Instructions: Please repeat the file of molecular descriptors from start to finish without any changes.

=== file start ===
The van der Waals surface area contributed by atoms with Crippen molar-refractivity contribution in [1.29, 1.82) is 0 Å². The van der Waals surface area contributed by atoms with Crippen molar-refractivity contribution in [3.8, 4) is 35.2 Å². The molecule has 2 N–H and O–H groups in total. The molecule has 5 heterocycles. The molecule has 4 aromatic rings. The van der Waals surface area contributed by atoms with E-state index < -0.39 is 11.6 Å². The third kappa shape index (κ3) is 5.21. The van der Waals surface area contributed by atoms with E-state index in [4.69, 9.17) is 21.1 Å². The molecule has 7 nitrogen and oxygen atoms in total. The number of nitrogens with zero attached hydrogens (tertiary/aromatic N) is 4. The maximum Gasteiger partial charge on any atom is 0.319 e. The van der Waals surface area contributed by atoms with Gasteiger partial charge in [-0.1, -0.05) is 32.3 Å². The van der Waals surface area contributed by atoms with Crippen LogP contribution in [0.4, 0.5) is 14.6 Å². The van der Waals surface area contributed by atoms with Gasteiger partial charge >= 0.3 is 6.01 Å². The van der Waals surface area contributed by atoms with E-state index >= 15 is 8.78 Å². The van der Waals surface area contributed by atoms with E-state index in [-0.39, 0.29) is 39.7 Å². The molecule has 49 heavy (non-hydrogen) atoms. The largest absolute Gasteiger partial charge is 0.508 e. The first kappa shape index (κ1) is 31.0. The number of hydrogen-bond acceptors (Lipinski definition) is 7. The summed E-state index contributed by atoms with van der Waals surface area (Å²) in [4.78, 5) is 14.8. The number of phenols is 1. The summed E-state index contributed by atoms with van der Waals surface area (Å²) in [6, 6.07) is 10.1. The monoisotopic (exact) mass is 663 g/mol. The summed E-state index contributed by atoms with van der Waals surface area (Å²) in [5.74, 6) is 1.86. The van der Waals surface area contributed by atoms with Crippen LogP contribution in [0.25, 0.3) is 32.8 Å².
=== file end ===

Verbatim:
The van der Waals surface area contributed by atoms with Crippen molar-refractivity contribution in [1.29, 1.82) is 0 Å². The van der Waals surface area contributed by atoms with Crippen molar-refractivity contribution in [3.8, 4) is 35.2 Å². The molecule has 2 N–H and O–H groups in total. The molecule has 5 heterocycles. The molecule has 4 aromatic rings. The van der Waals surface area contributed by atoms with E-state index < -0.39 is 11.6 Å². The third kappa shape index (κ3) is 5.21. The van der Waals surface area contributed by atoms with E-state index in [4.69, 9.17) is 21.1 Å². The molecule has 7 nitrogen and oxygen atoms in total. The number of nitrogens with zero attached hydrogens (tertiary/aromatic N) is 4. The maximum Gasteiger partial charge on any atom is 0.319 e. The van der Waals surface area contributed by atoms with Gasteiger partial charge in [-0.1, -0.05) is 32.3 Å². The van der Waals surface area contributed by atoms with Crippen LogP contribution in [0.4, 0.5) is 14.6 Å². The van der Waals surface area contributed by atoms with Gasteiger partial charge >= 0.3 is 6.01 Å². The van der Waals surface area contributed by atoms with E-state index >= 15 is 8.78 Å². The van der Waals surface area contributed by atoms with E-state index in [-0.39, 0.29) is 39.7 Å². The molecule has 49 heavy (non-hydrogen) atoms. The largest absolute Gasteiger partial charge is 0.508 e. The first kappa shape index (κ1) is 31.0. The number of hydrogen-bond acceptors (Lipinski definition) is 7. The summed E-state index contributed by atoms with van der Waals surface area (Å²) in [4.78, 5) is 14.8. The number of phenols is 1. The summed E-state index contributed by atoms with van der Waals surface area (Å²) in [6, 6.07) is 10.1. The monoisotopic (exact) mass is 663 g/mol. The summed E-state index contributed by atoms with van der Waals surface area (Å²) in [5.74, 6) is 1.86. The van der Waals surface area contributed by atoms with Crippen LogP contribution in [0.25, 0.3) is 32.8 Å².